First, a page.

It is certainly the authors of such lists whose „errors and misconceptions" about education and teaching need very careful attention indeed, although there might actually be no way of „helping to remedy them". For any critical observer this (and the rest of the catalogue contained in circular 10/97) is nothing but a mass of vague and hollow phrases which definitely could not serve in any way as an orientation for beginning teachers in understanding how to organise their work in the classroom or how to structure processes within teacher education courses with the aim of gaining the required competence. The need for interpreting the respective requirements in their complete vagueness (what is „good use of textbooks", what is „effective questioning", what is „well-paced explanation" outside highly specific contexts and beyond personal interpretations - more circulars by ignorant technocrats needed to explain this!) makes it perfectly impossible to regard them as appropriate standards which could be used in any rational way for assessing specific classroom behaviour of students. Requirements could be deliberately interpreted in widely differing and even opposite ways. Whatever behaviour students demonstrate in practice, it could be regarded at will as corresponding with the standards or as not corresponding, as there are absolutely no criteria or only hints for knowing whether specific behaviour of specific students in specific situations does correspond with the standards. On top of this, it is completely unclear how such competences could be acquired at all in pre-service teacher education, be this at university or in schools. It is only too obvious that university does not have the means of promoting the acquisition of competences in this very narrow sense and it is definitely not its role to deal with such matters.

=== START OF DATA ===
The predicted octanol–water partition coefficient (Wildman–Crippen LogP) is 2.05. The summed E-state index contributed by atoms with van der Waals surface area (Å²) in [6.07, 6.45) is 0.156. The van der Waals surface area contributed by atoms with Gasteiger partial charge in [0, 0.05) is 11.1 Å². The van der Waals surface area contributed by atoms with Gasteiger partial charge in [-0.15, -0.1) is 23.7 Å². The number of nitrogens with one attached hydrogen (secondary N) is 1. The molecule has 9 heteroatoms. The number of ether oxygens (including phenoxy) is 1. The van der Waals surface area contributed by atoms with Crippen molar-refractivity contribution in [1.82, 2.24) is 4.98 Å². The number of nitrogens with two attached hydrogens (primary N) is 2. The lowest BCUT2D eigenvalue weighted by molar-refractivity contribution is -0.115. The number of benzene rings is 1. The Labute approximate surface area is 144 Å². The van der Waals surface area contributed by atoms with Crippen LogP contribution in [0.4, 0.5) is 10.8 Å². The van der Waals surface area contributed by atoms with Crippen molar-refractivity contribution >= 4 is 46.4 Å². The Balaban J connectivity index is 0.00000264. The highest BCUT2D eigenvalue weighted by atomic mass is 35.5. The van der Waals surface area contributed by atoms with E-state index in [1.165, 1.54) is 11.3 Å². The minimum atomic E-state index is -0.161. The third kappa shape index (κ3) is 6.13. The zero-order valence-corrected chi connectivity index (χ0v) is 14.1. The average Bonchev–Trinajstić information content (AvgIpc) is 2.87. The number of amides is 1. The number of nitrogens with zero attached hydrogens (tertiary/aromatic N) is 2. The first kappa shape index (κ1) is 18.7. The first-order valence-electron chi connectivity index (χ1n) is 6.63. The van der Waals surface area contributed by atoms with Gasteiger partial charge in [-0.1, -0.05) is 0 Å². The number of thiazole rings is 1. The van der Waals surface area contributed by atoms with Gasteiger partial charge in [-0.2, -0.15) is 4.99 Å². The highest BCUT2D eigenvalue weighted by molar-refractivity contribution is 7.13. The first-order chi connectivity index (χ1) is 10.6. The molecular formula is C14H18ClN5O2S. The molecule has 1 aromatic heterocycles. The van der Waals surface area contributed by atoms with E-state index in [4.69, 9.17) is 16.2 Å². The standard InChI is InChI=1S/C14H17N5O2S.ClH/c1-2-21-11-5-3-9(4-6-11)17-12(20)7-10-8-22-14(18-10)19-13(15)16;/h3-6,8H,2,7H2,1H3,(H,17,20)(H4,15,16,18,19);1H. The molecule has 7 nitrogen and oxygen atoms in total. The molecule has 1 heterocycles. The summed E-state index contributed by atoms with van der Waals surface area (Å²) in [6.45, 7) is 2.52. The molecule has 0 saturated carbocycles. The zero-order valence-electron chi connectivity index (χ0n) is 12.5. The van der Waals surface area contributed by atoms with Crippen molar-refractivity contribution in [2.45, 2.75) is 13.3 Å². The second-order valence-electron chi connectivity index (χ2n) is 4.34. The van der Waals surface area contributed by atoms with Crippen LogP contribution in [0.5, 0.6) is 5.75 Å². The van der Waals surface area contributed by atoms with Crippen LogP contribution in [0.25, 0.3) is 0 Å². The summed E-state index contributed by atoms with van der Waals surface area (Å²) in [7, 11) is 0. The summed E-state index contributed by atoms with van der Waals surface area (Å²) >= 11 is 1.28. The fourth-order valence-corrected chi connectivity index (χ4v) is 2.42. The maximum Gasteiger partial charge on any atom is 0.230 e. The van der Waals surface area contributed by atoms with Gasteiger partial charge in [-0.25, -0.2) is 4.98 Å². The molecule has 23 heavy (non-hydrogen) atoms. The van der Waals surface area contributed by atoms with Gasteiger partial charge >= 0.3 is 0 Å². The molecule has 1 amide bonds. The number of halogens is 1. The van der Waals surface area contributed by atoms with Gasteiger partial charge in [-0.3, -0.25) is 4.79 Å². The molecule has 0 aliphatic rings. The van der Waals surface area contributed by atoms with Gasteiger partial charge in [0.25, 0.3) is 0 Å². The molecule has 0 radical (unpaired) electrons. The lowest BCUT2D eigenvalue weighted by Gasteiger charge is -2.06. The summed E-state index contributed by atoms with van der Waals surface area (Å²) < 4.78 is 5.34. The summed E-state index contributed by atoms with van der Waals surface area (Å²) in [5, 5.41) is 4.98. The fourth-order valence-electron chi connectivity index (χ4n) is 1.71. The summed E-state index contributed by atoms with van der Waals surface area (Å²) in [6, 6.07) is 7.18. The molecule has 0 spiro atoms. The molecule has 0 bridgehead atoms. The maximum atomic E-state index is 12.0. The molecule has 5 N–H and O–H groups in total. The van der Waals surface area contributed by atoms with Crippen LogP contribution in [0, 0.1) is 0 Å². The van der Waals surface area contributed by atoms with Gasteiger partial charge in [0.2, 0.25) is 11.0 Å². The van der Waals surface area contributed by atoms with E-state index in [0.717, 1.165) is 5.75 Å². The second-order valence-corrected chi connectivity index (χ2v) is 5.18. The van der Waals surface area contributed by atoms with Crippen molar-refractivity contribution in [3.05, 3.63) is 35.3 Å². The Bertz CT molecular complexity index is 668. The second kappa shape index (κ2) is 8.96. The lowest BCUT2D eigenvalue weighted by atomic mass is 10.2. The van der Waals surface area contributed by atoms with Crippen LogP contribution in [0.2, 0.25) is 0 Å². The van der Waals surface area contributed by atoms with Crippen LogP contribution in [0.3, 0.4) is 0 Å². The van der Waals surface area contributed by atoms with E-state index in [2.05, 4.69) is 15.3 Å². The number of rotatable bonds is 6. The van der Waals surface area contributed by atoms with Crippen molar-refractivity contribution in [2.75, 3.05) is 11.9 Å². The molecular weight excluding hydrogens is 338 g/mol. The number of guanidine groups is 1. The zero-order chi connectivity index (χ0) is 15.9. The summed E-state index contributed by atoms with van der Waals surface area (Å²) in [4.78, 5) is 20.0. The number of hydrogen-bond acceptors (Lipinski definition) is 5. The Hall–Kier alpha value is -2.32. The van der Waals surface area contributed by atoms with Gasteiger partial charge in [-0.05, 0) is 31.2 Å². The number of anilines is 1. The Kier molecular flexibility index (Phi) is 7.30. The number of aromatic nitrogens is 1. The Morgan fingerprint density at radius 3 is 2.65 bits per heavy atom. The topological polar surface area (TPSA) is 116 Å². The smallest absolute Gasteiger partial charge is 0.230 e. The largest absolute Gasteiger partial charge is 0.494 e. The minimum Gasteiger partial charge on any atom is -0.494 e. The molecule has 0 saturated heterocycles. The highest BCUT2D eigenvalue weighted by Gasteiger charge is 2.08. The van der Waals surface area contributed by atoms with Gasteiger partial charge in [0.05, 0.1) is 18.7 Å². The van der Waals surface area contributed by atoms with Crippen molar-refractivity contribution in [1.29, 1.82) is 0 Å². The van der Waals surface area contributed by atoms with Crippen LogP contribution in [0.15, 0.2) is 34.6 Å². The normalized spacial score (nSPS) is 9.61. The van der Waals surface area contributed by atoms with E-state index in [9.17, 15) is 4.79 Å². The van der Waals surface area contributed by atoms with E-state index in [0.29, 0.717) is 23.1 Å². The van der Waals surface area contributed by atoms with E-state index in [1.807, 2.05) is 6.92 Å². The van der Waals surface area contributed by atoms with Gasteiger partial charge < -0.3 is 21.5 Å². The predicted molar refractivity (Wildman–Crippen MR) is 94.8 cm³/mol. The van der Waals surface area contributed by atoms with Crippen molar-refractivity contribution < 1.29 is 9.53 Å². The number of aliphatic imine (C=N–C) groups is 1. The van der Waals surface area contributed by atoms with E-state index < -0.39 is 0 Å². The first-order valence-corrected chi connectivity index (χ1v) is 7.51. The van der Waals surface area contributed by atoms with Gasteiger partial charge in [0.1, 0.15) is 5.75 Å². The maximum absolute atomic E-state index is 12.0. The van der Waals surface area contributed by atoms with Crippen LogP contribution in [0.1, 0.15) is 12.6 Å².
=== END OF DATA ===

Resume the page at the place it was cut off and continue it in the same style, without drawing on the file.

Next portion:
In considering the centralising project of recent government policy, there are many examples of where this approach has not worked in the past and there is mounting evidence of the deficiencies of this approach at the present time. For example, not only is there a major recruitment crisis into teacher education and teaching, but there is also a major exodus from the profession at this time, as evidenced by headlines such as "Schools struggle with maths exodus" (Dean and Kelly, 2000). This centralising systems-based approach fails to address the role of the teacher who is at the heart of a complex web of relationships and who is key to the transformation of the system that is the goal of the policy makers. What is needed is a recognition that the current policy of centralised instruction, contradicts much that is known about how to raise the performance of large and complex organisations. As such it caricatures an outmoded and outdated style of industrial management that went out of fashion in industry a long time ago. In a context where American curriculum theorists have been searching for a "reconceptualisation" (Westbury, 2000) of reflective practice it is doubly difficult to comprehend the rationale for the direction of current government policy when it comes to teachers and teaching. In seeking a solution to the blind spot that lies at the heart of government policy in Westminster at this time, it seems that policy makers would have much to learn by studying a tradition such as Didaktik, especially if it was accompanied by a degree of humility and an openness of mind!